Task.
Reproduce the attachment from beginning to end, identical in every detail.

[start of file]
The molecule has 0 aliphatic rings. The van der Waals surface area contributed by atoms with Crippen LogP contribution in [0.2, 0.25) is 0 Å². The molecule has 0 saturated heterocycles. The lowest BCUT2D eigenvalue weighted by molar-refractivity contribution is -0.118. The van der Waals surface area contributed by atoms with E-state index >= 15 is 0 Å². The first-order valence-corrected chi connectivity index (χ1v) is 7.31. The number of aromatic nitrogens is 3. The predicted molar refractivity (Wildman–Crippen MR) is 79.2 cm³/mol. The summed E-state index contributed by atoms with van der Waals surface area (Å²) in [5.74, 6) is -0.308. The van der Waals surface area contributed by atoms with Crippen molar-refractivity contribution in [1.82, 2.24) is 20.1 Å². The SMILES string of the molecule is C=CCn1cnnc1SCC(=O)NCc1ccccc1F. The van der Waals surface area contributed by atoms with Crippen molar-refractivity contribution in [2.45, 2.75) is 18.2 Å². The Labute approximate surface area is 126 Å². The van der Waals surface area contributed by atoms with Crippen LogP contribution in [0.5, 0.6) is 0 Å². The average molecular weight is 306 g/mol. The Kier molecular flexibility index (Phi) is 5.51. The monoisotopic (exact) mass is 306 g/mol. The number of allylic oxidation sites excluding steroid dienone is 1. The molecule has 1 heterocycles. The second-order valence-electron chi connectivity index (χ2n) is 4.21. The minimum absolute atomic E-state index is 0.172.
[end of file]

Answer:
The molecule has 0 aliphatic rings. The van der Waals surface area contributed by atoms with Crippen LogP contribution in [0.2, 0.25) is 0 Å². The molecule has 0 saturated heterocycles. The lowest BCUT2D eigenvalue weighted by molar-refractivity contribution is -0.118. The van der Waals surface area contributed by atoms with E-state index >= 15 is 0 Å². The first-order valence-corrected chi connectivity index (χ1v) is 7.31. The number of aromatic nitrogens is 3. The predicted molar refractivity (Wildman–Crippen MR) is 79.2 cm³/mol. The summed E-state index contributed by atoms with van der Waals surface area (Å²) in [5.74, 6) is -0.308. The van der Waals surface area contributed by atoms with Crippen molar-refractivity contribution in [1.82, 2.24) is 20.1 Å². The SMILES string of the molecule is C=CCn1cnnc1SCC(=O)NCc1ccccc1F. The van der Waals surface area contributed by atoms with Crippen molar-refractivity contribution in [2.45, 2.75) is 18.2 Å². The Labute approximate surface area is 126 Å². The van der Waals surface area contributed by atoms with Crippen LogP contribution in [0.5, 0.6) is 0 Å². The average molecular weight is 306 g/mol. The Kier molecular flexibility index (Phi) is 5.51. The monoisotopic (exact) mass is 306 g/mol. The number of allylic oxidation sites excluding steroid dienone is 1. The molecule has 1 heterocycles. The second-order valence-electron chi connectivity index (χ2n) is 4.21. The minimum absolute atomic E-state index is 0.172.